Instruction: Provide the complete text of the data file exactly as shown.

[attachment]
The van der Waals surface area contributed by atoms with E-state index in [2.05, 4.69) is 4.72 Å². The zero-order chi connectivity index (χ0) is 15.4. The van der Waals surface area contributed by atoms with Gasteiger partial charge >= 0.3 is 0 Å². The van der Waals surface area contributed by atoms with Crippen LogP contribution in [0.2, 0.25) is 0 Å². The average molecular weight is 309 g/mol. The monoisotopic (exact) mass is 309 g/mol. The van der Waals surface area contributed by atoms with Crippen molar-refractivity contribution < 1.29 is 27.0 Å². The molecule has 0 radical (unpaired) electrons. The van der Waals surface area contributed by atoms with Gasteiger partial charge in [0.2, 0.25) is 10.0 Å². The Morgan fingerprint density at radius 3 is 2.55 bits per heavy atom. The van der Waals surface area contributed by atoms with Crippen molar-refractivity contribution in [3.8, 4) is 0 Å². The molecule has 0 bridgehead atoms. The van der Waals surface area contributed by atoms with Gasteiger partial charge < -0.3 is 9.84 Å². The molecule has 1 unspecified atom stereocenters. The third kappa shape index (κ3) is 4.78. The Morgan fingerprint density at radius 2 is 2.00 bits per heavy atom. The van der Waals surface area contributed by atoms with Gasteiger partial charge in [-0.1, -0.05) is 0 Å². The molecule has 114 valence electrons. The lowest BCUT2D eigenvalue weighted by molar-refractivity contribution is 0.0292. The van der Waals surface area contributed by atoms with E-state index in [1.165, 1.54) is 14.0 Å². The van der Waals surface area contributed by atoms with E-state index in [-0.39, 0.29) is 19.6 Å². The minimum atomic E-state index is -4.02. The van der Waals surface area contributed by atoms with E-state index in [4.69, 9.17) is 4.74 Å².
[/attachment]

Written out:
The van der Waals surface area contributed by atoms with E-state index in [2.05, 4.69) is 4.72 Å². The zero-order chi connectivity index (χ0) is 15.4. The van der Waals surface area contributed by atoms with Gasteiger partial charge >= 0.3 is 0 Å². The van der Waals surface area contributed by atoms with Crippen LogP contribution in [0.2, 0.25) is 0 Å². The average molecular weight is 309 g/mol. The monoisotopic (exact) mass is 309 g/mol. The van der Waals surface area contributed by atoms with Crippen molar-refractivity contribution < 1.29 is 27.0 Å². The molecule has 0 radical (unpaired) electrons. The van der Waals surface area contributed by atoms with Gasteiger partial charge in [0.2, 0.25) is 10.0 Å². The Morgan fingerprint density at radius 3 is 2.55 bits per heavy atom. The van der Waals surface area contributed by atoms with Crippen molar-refractivity contribution in [3.8, 4) is 0 Å². The molecule has 0 bridgehead atoms. The van der Waals surface area contributed by atoms with Gasteiger partial charge < -0.3 is 9.84 Å². The molecule has 1 unspecified atom stereocenters. The third kappa shape index (κ3) is 4.78. The Morgan fingerprint density at radius 2 is 2.00 bits per heavy atom. The van der Waals surface area contributed by atoms with Gasteiger partial charge in [-0.1, -0.05) is 0 Å². The molecule has 114 valence electrons. The lowest BCUT2D eigenvalue weighted by molar-refractivity contribution is 0.0292. The van der Waals surface area contributed by atoms with E-state index in [1.165, 1.54) is 14.0 Å². The van der Waals surface area contributed by atoms with E-state index in [-0.39, 0.29) is 19.6 Å². The minimum atomic E-state index is -4.02. The van der Waals surface area contributed by atoms with E-state index in [4.69, 9.17) is 4.74 Å².